7. 7. SCORING OF INDICATORS • Commonality: – Use of QIS tables, to make qualitative information quantitative – Scoring levels: none – some – acceptable – better than WS-Op3a: Corrective is executed in an acceptable – ideal effective way – Mix of scoring logics: Mostly use Is corrective maintenance carried out? No Score: 0 of likert scale, but also Yes summations of scores per sub- Is corrective maintenance No indicator carried out within 24 hours? Score: 50 Yes Score: 100WATER SERVICES THAT LAST …7
  8. 8. COMPARING SCORES Comparing scores Reason for collecting over between between between between monitoring data time Units areas SDMs indicator sets Monitor impact (needs control group) Asset management Direct (post construction) support Capacity support Regulation Do things better (single loop) and different (double loop) (Learning)WATER SERVICES THAT LAST …8
  9. 9. ANALYSIS OF SCORES • Average score – per indicator Most useful for research – per indicator cluster • Benchmarking – Units that meet the benchmark per indicator – Units that meet a certain number of benchmarks per indicator cluster Most useful for informing asset management, direct support, capacity support, regulationWATER SERVICES THAT LAST …9
  10. 10. SCOPE OF DATA COLLECTION Difference: • Full coverage or samplingWATER SERVICES THAT LAST …10
  11. 11. COMMON CHALLENGES • Coding of facilities and service providers and matching them • Obtaining accurate information on service level sub-indicators like quality and quantity provided and usedWATER SERVICES THAT LAST …11
  12. 12. DATA COLLECTION COSTS • Ghana: – Triple-S baseline 3 districts: approx 0.12 US$ / capita – Unicef baseline 10 Northern districts: approx: 0.48 US$ / capita – WASHCost: approx 0.50 US$ / capita • El Salvador: – Baseline: approx 0.30 US$ / capita – Repeat data collection: approx 0.10 US$ / capita • Costs mostly related to logistics (fuel, per diems) • Tension between usefulness of data (including accuracy) and costs of data collectionWATER SERVICES THAT LAST …12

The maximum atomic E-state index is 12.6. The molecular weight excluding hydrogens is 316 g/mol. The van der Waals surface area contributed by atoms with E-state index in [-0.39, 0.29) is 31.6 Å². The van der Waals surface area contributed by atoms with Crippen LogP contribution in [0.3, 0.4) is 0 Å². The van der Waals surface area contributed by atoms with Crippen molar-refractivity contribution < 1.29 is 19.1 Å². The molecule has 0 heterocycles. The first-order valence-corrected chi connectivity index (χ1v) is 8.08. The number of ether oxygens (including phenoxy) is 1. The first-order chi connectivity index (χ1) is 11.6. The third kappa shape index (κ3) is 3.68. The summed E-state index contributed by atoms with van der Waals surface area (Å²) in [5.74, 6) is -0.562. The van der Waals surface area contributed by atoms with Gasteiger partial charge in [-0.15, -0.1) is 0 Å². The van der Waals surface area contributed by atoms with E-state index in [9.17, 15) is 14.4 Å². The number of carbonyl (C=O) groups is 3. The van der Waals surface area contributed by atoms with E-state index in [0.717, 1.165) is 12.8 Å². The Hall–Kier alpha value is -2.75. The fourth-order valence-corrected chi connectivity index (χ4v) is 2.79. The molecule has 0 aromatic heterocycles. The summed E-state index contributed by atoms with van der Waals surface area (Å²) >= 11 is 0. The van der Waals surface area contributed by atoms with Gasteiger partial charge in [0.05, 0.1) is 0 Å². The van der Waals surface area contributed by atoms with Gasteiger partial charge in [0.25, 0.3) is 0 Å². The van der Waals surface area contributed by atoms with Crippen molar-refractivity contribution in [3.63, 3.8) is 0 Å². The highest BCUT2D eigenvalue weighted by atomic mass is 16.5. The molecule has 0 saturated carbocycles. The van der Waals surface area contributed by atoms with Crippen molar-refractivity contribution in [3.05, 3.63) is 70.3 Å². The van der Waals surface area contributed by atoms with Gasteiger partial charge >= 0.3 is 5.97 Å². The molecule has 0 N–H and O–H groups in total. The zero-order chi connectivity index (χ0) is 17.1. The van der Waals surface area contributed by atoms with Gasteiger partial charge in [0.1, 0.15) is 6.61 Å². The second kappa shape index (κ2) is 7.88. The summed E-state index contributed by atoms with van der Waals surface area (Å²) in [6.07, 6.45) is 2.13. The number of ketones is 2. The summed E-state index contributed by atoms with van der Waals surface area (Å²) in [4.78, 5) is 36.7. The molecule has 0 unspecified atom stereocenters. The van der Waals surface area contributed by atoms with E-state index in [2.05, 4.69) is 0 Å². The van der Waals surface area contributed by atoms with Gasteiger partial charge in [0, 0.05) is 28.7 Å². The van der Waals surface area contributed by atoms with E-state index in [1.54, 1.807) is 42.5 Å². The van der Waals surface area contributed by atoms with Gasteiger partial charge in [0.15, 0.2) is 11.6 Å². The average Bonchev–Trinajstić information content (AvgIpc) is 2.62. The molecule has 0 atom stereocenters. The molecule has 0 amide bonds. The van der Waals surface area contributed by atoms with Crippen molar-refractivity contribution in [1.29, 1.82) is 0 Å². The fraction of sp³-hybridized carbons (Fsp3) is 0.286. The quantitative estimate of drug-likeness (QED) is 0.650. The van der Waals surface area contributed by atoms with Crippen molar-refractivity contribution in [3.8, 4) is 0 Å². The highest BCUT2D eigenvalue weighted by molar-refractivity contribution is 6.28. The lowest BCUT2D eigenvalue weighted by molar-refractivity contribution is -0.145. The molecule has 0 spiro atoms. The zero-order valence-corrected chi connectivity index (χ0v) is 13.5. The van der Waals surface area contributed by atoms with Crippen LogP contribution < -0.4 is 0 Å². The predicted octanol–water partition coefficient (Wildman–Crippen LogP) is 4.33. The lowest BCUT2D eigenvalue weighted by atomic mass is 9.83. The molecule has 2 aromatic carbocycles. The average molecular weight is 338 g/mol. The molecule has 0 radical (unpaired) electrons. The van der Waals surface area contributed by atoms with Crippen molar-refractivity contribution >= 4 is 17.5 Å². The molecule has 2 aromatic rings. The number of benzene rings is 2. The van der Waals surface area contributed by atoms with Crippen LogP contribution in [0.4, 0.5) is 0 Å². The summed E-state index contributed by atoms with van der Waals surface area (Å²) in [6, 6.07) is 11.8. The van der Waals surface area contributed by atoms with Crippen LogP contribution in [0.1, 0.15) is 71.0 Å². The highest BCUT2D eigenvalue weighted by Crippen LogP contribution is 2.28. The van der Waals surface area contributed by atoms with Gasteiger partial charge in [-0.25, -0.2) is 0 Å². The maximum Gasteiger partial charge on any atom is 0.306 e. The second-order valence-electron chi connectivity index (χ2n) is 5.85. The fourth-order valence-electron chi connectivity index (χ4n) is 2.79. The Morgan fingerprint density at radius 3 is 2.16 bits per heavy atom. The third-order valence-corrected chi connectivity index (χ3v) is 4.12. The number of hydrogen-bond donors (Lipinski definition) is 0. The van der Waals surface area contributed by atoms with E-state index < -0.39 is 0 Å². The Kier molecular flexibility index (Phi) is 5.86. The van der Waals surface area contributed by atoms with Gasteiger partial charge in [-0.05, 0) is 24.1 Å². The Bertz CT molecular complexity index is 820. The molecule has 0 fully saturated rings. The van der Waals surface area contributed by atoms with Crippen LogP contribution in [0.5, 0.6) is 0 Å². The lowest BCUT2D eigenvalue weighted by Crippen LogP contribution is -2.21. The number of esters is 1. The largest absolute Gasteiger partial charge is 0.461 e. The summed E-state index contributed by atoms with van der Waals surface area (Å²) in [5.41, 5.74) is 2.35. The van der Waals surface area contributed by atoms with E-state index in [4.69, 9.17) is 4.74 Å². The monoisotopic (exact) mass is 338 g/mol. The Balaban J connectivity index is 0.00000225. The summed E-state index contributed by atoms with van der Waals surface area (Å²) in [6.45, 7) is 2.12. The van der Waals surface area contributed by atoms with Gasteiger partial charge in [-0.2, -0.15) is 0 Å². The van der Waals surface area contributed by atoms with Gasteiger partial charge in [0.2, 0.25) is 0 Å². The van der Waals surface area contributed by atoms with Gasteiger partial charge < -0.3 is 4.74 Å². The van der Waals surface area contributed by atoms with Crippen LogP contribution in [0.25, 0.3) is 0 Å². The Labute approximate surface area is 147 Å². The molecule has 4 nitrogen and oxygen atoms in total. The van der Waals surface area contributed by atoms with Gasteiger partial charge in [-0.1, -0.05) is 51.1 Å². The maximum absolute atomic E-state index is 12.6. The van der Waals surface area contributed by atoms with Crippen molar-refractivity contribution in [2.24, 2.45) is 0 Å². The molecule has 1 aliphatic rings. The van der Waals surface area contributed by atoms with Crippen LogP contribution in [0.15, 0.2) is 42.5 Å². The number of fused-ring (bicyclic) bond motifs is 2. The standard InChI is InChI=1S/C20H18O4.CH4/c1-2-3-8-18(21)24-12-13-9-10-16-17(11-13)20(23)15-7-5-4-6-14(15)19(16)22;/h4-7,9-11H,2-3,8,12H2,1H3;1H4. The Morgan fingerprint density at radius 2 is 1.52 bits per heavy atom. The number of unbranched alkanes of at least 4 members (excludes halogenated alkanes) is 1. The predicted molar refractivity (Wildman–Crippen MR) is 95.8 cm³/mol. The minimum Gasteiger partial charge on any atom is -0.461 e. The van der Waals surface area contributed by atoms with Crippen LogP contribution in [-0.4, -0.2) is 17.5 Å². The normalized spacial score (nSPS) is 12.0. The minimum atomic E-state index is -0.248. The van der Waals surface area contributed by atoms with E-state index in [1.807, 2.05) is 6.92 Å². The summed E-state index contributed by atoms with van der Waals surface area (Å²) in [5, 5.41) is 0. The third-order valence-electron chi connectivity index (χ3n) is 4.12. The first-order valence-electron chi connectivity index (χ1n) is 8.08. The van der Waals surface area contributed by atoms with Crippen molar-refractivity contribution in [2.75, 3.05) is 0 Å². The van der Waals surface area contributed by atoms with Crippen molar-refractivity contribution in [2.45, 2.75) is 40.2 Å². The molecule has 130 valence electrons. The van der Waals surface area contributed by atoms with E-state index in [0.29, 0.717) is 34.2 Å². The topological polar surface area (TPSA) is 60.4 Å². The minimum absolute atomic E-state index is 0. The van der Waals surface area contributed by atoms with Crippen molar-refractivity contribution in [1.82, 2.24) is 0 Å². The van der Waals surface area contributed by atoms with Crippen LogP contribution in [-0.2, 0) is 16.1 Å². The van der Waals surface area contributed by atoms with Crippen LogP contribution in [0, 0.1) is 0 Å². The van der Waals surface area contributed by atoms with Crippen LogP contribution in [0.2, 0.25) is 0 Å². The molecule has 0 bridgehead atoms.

13. 13. WHAT NEXT? • Action: Feed results of data analysis into (national level) sector discussions and discourse • Research: – Process documentation of sector change processes, influenced by monitoring data (double loop learning) • Action: Scaling-up of use of indicators (e.g. by Unicef in 10 districts in Northern region of Ghana) • Research: – Analysis of collected data – Documentation of scaling up process: Costs, what works well, what does not? – Process documentation of use of data for improving asset management, direct support, capacity support, regulation (single loop learning) • Action: follow-up / continuous data collection • Research: – Analysis of collected data for monitoring progress – Analysis of collected data to influence sector change processesWATER SERVICES THAT LAST …13
  14. 14. QUESTIONS • How to use SDI data in future experiments? • How to use data to reflect on usefulness and relevance of national norms, standards and guidelines? What needs to be done to refine SDI? • Do we need to include user satisfaction? • Do we need household level data? For what? Is it worth the extra effort (and costs)? • How to aggregate scores for an area with multiple SDMs? • ……?WATER SERVICES THAT LAST …14